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IPFS News Link • Free Trade

How Trade Wars Become Hot Wars


America is in a funk. Slipping into an economic and cultural morass and at risk of losing its footing on the global chessboard, American workers find themselves working harder than ever and still falling further and further behind. How can this be?

Flailing for an answer, they find it in the mouth of a politician who tells them he can make America great again! The problem is a trade imbalance. Americans are getting hammered by their foreign competition, the politician says, and they need strong tariffs to save the economy and restore the might of the USA. These tariffs outrage even friendly nations and provoke retaliatory measures that spiral into an all-out trade war.

2018? Donald Trump?

No. 1930. Senator Reed Smoot.

What? Did they glaze over this one in history class? Gee, I wonder why.

Long story short(ish): The post-WWI reconstruction boom led not to a happy increase in global trade, but an increase in global trade tensions. Reparations and war debts could only realistically be paid in goods, so everyone wanted a trade surplus. Throw in the gradual breakdown of the international gold standard, vicious competition among nations that had been in all-out war only years earlier, and the beginnings of the Great Depression, and by 1930 you had the perfect storm of economic conditions to bring about a global trade war. And that is exactly what happened.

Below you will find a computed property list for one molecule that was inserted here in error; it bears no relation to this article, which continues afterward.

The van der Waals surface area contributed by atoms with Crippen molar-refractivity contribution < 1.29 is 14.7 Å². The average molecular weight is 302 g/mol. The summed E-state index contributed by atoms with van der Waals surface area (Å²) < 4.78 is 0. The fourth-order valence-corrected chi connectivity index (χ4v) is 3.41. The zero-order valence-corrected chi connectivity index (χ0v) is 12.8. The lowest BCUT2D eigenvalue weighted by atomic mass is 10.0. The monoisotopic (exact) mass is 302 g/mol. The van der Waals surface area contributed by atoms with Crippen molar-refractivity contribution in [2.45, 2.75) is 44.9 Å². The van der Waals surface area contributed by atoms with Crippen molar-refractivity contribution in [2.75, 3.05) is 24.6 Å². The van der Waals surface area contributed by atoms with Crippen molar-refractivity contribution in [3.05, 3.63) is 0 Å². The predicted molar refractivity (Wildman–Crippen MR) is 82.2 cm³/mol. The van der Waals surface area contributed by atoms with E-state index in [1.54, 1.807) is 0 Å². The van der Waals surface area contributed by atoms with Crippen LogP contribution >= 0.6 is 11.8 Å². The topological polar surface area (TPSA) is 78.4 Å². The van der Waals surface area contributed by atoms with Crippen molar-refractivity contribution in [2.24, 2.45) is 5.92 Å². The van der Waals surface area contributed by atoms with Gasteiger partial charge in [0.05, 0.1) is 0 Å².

The Republicans, led by Hoover, had come to power in 1928 promising American agricultural workers that the government would protect them from foreign competition. Senator Reed Smoot, a Mormon apostle from Utah and chairman of the Senate Finance Committee, championed higher tariffs across the board and, sponsoring a bill with Congressman Willis Hawley from Oregon, he got his wish. The bill was originally intended to satisfy the agricultural workers, but industrial producers soon piled on with their demands. After the dust settled, the Smoot-Hawley Act of 1930 went down as one of the most extensive pieces of protectionist legislation in the history of America. The act raised tariffs on over 20,000 goods. The average price raise was 59.1% and, when the bill was signed into law by President Hoover on June 17, 1930, the price of some goods quadrupled overnight.

And then all of the country's economic problems went away and America experienced the greatest period of growth in the history of the universe. USA! USA! USA . . .

. . . Oh wait. Sorry about that. This just in: Things did not go very well at all. In fact, despite Hawley's insistence that the act would usher in "a renewed era of prosperity" (Make America Great Again?) and Smoot's claim that the Depression "would have been worse without the higher tariff," the exact opposite occurred. Global trade shrank a startling 66% in the first five years after Smoot-Hawley and the bill is now universally blamed for exacerbating, lengthening and deepening the Great Depression.